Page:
Australia's first CCS hub to be operational by 2024

The Morrison Government welcomes the final investment decision taken by joint venture partners Santos and Beach Energy to establish Australia’s first carbon capture and storage (CCS) hub at Moomba, South Australia.

The $220 million Moomba CCS hub is the first project of its kind to be registered under the Government’s Emissions Reduction Fund (ERF). 

Minister for Industry, Energy and Emissions Reduction Angus Taylor said a financial commitment to building and operating the nation’s first CCS hub was a major milestone for the technology in Australia.

“This investment has been enabled by the Emissions Reduction Fund, which can now recognise and credit emissions reductions achieved by large-scale carbon capture and storage projects,” Minister Taylor said. 

“This is the first time a national government will award tradable, high-integrity carbon credits to large-scale projects that capture and permanently store carbon underground.”

The ERF has already delivered more than 100 million tonnes of abatement, and this will increase rapidly over the next decade.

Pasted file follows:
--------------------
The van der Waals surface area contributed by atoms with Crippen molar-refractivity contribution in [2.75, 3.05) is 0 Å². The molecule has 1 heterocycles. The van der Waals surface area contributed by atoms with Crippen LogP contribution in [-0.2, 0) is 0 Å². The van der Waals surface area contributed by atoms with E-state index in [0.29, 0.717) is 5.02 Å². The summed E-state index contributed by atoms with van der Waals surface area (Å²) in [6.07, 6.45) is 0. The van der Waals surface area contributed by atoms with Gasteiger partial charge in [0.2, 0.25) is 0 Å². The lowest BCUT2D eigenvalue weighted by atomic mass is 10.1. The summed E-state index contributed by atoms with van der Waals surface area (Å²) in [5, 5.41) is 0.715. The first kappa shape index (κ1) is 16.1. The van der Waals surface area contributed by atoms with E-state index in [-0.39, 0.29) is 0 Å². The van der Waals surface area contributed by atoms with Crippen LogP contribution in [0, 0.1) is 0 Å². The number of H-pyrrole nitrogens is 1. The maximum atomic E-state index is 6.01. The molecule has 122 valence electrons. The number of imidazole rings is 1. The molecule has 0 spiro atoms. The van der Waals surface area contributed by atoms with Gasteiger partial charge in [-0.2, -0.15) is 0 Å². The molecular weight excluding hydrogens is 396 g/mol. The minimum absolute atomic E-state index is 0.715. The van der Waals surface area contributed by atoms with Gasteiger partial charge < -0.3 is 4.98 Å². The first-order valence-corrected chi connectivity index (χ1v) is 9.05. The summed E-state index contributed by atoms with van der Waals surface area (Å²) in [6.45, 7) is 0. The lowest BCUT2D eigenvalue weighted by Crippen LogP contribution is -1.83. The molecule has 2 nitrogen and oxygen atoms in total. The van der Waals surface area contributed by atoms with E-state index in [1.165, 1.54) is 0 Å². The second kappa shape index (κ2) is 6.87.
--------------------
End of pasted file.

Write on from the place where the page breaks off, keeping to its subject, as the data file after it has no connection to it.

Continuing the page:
Under the ERF, projects can sell carbon credits to the Government or on the fast-growing voluntary private market, which grew 42% between 2019-20 and 2020-21. This growth shows no signs of slowing down, with Australian voluntary demand expected to comfortably exceed 1 million tonnes in 2021-22. 

Minister Taylor was joined by Santos CEO and Managing Director Kevin Gallagher at the announcement at COP26 in Glasgow. 

Mr Gallagher said: “The Australian Government’s focus on new low-emission technologies through the Emissions Reduction Fund is unlocking and incentivising private investment in Australia, allowing us to capitalise on our natural assets and has the potential to become a carbon storage superpower. 

“Moomba CCS is the first project to hit the go button, with more to come.”

The project is expected to be operational by 2024 and will reduce emissions from gas production at Moomba by 70 per cent, permanently and safely storing 1.7 million tonnes of carbon dioxide underground each year. 

CCS is a priority under the Government’s Technology Investment Roadmap and the new ERF method will incentivise emissions reductions from a range of energy-intensive sectors including clean LNG production, which currently accounts for around 10 per cent of Australia’s emissions.

Analysis by the International Energy Agency (IEA) shows that half the global reductions required to achieve net zero will come from technologies that are not yet ready for commercial deployment.

The IEA and IPCC both regard carbon capture technologies as essential to achieve the goals of the Paris Agreement.

Media contact:

Minister Taylor's office 02 6277 7120